A little over two hours later, we’re in Aiken. We plan to see May Crandall after her breakfast. Depending on what we find out from May, we may go to my grandmother’s house on Lagniappe next.

I try to focus on the driving as we wind through graceful, tree-lined streets, the sleepy magnolias and towering pines slipping their calming shade over the SUV, seeming to say, Why the rush? Slow down. Enjoy the day.

For a moment, I relax into it, persuade myself that this is just any other late-summer morning. But the instant the nursing home appears around the corner, the illusion vanishes. As if to punctuate this, my cellphone rings again, and Leslie’s name is on the screen for the fourth time. I’m inconveniently reminded that, as soon as this visit with May Crandall is over—whatever it yields—I’ll have to check in. The world of present-day issues has come calling. Literally.

At least I know that, if the summons had anything to do with my father’s health, one of my sisters would be phoning me, not Leslie. So it’s definitely business related. Something that has cropped up since I talked to Ian yesterday evening, or else he would have mentioned it then. Leslie probably has a can’t-miss press op lined up, and she wants me to come home early from my minivacation on Edisto. Little does she know, I’m already here.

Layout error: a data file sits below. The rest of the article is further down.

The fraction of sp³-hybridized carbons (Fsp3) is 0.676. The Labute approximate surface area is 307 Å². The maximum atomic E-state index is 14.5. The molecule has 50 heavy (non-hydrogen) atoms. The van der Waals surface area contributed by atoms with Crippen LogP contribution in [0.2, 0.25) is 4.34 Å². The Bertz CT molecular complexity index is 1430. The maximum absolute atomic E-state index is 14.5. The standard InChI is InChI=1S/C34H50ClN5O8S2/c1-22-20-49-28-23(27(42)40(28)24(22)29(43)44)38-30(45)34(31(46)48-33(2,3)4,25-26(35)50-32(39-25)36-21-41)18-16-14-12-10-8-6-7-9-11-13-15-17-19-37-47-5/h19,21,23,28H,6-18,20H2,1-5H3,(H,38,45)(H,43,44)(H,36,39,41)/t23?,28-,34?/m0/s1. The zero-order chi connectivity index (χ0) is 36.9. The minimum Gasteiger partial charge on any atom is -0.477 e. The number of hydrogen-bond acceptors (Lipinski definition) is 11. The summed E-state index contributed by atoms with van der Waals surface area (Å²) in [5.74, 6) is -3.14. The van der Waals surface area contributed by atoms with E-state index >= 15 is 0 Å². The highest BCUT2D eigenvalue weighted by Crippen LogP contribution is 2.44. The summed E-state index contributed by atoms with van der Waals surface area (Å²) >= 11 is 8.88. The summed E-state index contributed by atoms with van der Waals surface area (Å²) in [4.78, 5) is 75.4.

The idea of diving back into the political stewpot pinches a little. I really don’t want to think about it. Putting my phone on vibrate, I tuck it into my purse without checking the stack-up of texts. There are probably emails too. Leslie does not like to be ignored.

All thoughts of Leslie vanish as I park, grab the folder that holds the antique photos from the bulletin board and the papers from Grandma Judy’s envelope, and get out of the car.

Trent meets me on the curb. “If we’re ever traveling cross-country, I’ll drive.”

“What, you don’t trust me?” A strange little tingle slides down my back, and just as quickly, I shrug it away. Being in Aiken again is a stark reminder that, as much as I find Trent likeable, this will never be anything more than a friendship.

I made sure to slip a mention of my fiancé into the conversation before we left Edisto, just to be fair to all concerned.